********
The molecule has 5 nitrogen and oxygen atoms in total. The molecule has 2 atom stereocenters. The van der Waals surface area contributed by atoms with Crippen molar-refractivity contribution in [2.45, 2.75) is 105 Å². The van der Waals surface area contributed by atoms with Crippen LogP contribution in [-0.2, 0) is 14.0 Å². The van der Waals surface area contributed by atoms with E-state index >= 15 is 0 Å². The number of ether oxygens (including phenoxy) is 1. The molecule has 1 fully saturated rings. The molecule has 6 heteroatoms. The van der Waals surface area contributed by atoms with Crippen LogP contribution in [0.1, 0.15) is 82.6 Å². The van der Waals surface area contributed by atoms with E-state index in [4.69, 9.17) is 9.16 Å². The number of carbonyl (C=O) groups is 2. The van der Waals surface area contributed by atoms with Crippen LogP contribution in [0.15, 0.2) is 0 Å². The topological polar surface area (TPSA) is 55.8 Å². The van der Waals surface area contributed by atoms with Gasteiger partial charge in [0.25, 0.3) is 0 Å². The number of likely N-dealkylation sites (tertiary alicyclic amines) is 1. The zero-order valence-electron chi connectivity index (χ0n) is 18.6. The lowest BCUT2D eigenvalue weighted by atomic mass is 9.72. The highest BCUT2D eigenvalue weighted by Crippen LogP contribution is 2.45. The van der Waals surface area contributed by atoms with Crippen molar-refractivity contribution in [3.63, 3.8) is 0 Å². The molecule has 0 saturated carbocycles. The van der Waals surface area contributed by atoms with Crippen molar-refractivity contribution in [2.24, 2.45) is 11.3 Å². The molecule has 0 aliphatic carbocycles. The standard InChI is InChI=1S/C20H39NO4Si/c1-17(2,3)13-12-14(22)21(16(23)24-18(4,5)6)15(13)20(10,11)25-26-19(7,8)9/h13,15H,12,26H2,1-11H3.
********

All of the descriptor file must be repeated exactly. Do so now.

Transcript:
The molecule has 5 nitrogen and oxygen atoms in total. The molecule has 2 atom stereocenters. The van der Waals surface area contributed by atoms with Crippen molar-refractivity contribution in [2.45, 2.75) is 105 Å². The van der Waals surface area contributed by atoms with Crippen LogP contribution in [-0.2, 0) is 14.0 Å². The van der Waals surface area contributed by atoms with E-state index >= 15 is 0 Å². The number of ether oxygens (including phenoxy) is 1. The molecule has 1 fully saturated rings. The molecule has 6 heteroatoms. The van der Waals surface area contributed by atoms with Crippen LogP contribution in [0.1, 0.15) is 82.6 Å². The van der Waals surface area contributed by atoms with E-state index in [4.69, 9.17) is 9.16 Å². The number of carbonyl (C=O) groups is 2. The van der Waals surface area contributed by atoms with Crippen LogP contribution in [0.15, 0.2) is 0 Å². The topological polar surface area (TPSA) is 55.8 Å². The van der Waals surface area contributed by atoms with Gasteiger partial charge in [0.25, 0.3) is 0 Å². The number of likely N-dealkylation sites (tertiary alicyclic amines) is 1. The zero-order valence-electron chi connectivity index (χ0n) is 18.6. The lowest BCUT2D eigenvalue weighted by atomic mass is 9.72. The highest BCUT2D eigenvalue weighted by Crippen LogP contribution is 2.45. The van der Waals surface area contributed by atoms with Crippen molar-refractivity contribution in [3.63, 3.8) is 0 Å². The molecule has 0 saturated carbocycles. The van der Waals surface area contributed by atoms with Crippen molar-refractivity contribution in [2.24, 2.45) is 11.3 Å². The molecule has 0 aliphatic carbocycles. The standard InChI is InChI=1S/C20H39NO4Si/c1-17(2,3)13-12-14(22)21(16(23)24-18(4,5)6)15(13)20(10,11)25-26-19(7,8)9/h13,15H,12,26H2,1-11H3.